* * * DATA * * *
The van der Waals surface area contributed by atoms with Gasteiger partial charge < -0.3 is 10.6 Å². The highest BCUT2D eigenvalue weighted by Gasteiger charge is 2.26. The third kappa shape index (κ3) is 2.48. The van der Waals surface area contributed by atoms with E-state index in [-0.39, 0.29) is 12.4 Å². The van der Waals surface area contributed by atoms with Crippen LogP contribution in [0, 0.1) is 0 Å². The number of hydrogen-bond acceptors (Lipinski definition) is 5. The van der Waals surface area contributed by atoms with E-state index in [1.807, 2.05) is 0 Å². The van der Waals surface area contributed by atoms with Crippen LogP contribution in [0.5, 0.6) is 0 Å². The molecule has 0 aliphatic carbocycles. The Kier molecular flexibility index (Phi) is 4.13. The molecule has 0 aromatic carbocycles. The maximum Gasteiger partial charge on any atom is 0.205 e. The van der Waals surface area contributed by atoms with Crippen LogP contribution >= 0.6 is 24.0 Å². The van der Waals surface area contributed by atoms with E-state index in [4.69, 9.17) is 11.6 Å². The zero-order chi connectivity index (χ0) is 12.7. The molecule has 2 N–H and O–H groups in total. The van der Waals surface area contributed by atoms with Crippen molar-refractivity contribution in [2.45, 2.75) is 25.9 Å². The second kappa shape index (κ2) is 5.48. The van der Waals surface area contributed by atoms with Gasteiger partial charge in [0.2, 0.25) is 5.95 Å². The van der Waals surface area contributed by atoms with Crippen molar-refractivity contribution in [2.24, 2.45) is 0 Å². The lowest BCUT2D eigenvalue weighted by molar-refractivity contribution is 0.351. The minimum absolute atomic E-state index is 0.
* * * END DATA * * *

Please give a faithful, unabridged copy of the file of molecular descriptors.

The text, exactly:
The van der Waals surface area contributed by atoms with Gasteiger partial charge < -0.3 is 10.6 Å². The highest BCUT2D eigenvalue weighted by Gasteiger charge is 2.26. The third kappa shape index (κ3) is 2.48. The van der Waals surface area contributed by atoms with E-state index in [-0.39, 0.29) is 12.4 Å². The van der Waals surface area contributed by atoms with Crippen LogP contribution in [0, 0.1) is 0 Å². The number of hydrogen-bond acceptors (Lipinski definition) is 5. The van der Waals surface area contributed by atoms with E-state index in [1.807, 2.05) is 0 Å². The van der Waals surface area contributed by atoms with Crippen LogP contribution in [0.5, 0.6) is 0 Å². The molecule has 0 aliphatic carbocycles. The Kier molecular flexibility index (Phi) is 4.13. The molecule has 0 aromatic carbocycles. The maximum Gasteiger partial charge on any atom is 0.205 e. The van der Waals surface area contributed by atoms with Crippen LogP contribution >= 0.6 is 24.0 Å². The van der Waals surface area contributed by atoms with E-state index in [4.69, 9.17) is 11.6 Å². The zero-order chi connectivity index (χ0) is 12.7. The molecule has 2 N–H and O–H groups in total. The van der Waals surface area contributed by atoms with Crippen molar-refractivity contribution in [2.45, 2.75) is 25.9 Å². The second kappa shape index (κ2) is 5.48. The van der Waals surface area contributed by atoms with Gasteiger partial charge in [0.2, 0.25) is 5.95 Å². The van der Waals surface area contributed by atoms with Crippen molar-refractivity contribution in [2.24, 2.45) is 0 Å². The lowest BCUT2D eigenvalue weighted by molar-refractivity contribution is 0.351. The minimum absolute atomic E-state index is 0.